|New Polls (Oct. 22)|
|Maine||Pan Atlantic SMS||+12|
|West Virginia||Orion Strategies (9/22)||+11|
|West Virginia||Orion Strategies (10/21)||+5.7|
Anyway, Wednesday brought us 17 new polls from 11 states, including four polls from West Virginia. A couple of those Mountain state polls are back-dated, and even though there is some conflict between the results, the raw average is right around where the state is expected to be: right in the middle to upper end of the McCain lean category. Now, that raw average of those four polls runs a little above where our graduated weighted average has West Virginia currently, but both measures would put the state in the same category. West Virginia jumped into the toss up category recently following the ARG poll that gave Obama an eight point lead there, but since, the Mountain state has drifted back in McCain's direction.
And though West Virginia is still an interesting state to watch, it certainly isn't among the states that we should be eyeing most with just under two weeks to go until election day. Among those states closest to the partisan line -- those closest to having their electoral votes go to the opposite candidate -- Florida, Nevada, Ohio and Virginia all had new polls on Wednesday. Mason-Dixon's small McCain advantage echoed the same one point margin for the Arizona senator that Rasmussen had shown earlier in the week. However, Florida holds steady in Obama toss up territory, but only just barely.
Mason-Dixon also had a poll out in Virginia that pegged the race in the Old Dominion as a two point Obama lead. Given the recent polling in Virginia and the other poll out of the state today -- CNN +10 -- Mason-Dixon's margin looks like an outlier. It could be, however, that it is a sign of a new trend, but we'll have to wait for more information to draw that conclusion.
CNN had polls in both Nevada and Ohio that showed Obama up 5 and 4 points, respectively. Each is on par with where the post-Lehman polling shows the two states. In fact, Nevada is on the verge of slipping off the Watch List (see below). The only reason that the Silver state remains on the list is that only after rounding up does the state's average reach one point. But Nevada is within a few one-thousandths of a point of joining Virginia in a more comfortable position within the toss up category -- if there is such a thing -- for Obama.
Other than those hotly contested states, the polls in the remaining states are right around where we've come to expect them to be in recent weeks. North Carolina is still noteworthy because there continues to be pro-Obama polling in the Tar Heel state. The result is that North Carolina is slowly but surely making its way closer to a complete dead heat in this race. [I'll have a little more on this as a follow up to our earlier North Carolina discussion later in the day.]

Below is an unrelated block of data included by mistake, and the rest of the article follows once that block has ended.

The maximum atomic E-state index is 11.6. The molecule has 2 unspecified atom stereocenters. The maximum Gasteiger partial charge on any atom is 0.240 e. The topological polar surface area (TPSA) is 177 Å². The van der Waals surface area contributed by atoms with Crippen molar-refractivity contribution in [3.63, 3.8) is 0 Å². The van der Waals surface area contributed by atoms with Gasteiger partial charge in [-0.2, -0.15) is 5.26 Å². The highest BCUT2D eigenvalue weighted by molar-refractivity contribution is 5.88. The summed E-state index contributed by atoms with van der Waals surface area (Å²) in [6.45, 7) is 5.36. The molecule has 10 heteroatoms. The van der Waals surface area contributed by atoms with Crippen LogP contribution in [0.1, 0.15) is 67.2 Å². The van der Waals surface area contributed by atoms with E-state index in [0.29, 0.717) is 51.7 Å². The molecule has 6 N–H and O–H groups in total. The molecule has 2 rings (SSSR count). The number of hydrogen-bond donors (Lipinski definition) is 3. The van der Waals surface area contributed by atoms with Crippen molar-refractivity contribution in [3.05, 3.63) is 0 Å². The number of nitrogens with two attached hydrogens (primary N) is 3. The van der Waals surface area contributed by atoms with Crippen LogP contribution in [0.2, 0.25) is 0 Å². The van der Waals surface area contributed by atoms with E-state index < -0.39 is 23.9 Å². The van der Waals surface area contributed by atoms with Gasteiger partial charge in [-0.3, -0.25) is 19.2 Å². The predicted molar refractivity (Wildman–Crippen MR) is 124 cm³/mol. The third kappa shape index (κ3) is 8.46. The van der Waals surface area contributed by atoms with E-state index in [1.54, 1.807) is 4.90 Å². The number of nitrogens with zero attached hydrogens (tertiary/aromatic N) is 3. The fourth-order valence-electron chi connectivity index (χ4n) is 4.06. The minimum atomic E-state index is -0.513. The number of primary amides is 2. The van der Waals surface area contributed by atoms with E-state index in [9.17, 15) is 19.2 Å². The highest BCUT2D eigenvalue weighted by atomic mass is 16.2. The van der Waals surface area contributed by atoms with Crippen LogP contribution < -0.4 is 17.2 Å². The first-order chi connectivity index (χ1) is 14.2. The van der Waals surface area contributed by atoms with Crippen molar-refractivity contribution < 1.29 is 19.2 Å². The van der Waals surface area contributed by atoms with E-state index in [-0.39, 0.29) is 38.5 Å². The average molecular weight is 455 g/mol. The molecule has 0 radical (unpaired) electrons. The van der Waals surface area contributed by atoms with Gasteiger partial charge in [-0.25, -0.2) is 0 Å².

|The Electoral College Spectrum*|
|*Follow the link for a detailed explanation on how to read the Electoral College Spectrum.|
**The numbers in the parentheses refer to the number of electoral votes a candidate would have if he won all the states ranked prior to that state. If, for example, McCain won all the states up to and including Colorado (all Obama's toss up states plus Colorado), he would have 274 electoral votes. Both candidates numbers are only totaled through their rival's toss up states. In those cases, Obama's number is on the left and McCain's is on the right in italics.
***Colorado is the state where Obama crosses (or McCain would cross) the 270 electoral vote threshold to win the presidential election. That line is referred to as the victory line. It is currently favoring Obama, thus the blue text in that cell.
But none of Wednesday's polls shifted any of the states represented enough to trigger a change in categories. The map and the underlying electoral vote distribution remain unchanged from a day ago. Obama maintains a 338-200 electoral vote advantage and is comfortable enough in enough states at this point that a win on November 4 seems more likely with each passing day; especially if that day is one where McCain has not been able to take over the media narrative. And even if there is a Bradley effect involved in the polling being conducted, it is likely not at a level that will affect the overall outcome projected here.
|The Watch List*|
|Colorado||from Obama lean||to Toss Up Obama|
|Florida||from Toss Up Obama||to Toss Up McCain|
|Indiana||from Toss Up McCain||to McCain lean|
|Minnesota||from Strong Obama||to Obama lean|
|Missouri||from Toss Up McCain||to Toss Up Obama|
|Nevada||from Toss Up Obama||to Toss Up McCain|
|New Mexico||from Obama lean||to Strong Obama|
|Ohio||from Toss Up Obama||to Toss Up McCain|
|Pennsylvania||from Obama lean||to Strong Obama|
|Virginia||from Toss Up Obama||to Obama lean|
|*Weighted Average within a fraction of a point of changing categories.|
We have already mentioned the Big 10 and Quinnipiac polls out this morning and within each are five of the ten states on our Watch List -- the states most likely to switch categories given new polling. That said, find your way back over to FHQ for an update that incorporates those polls to see what effect they have had.
What the Bradley Effect Might Look Like
The Electoral College Map (10/22/08)
Map Update Coming...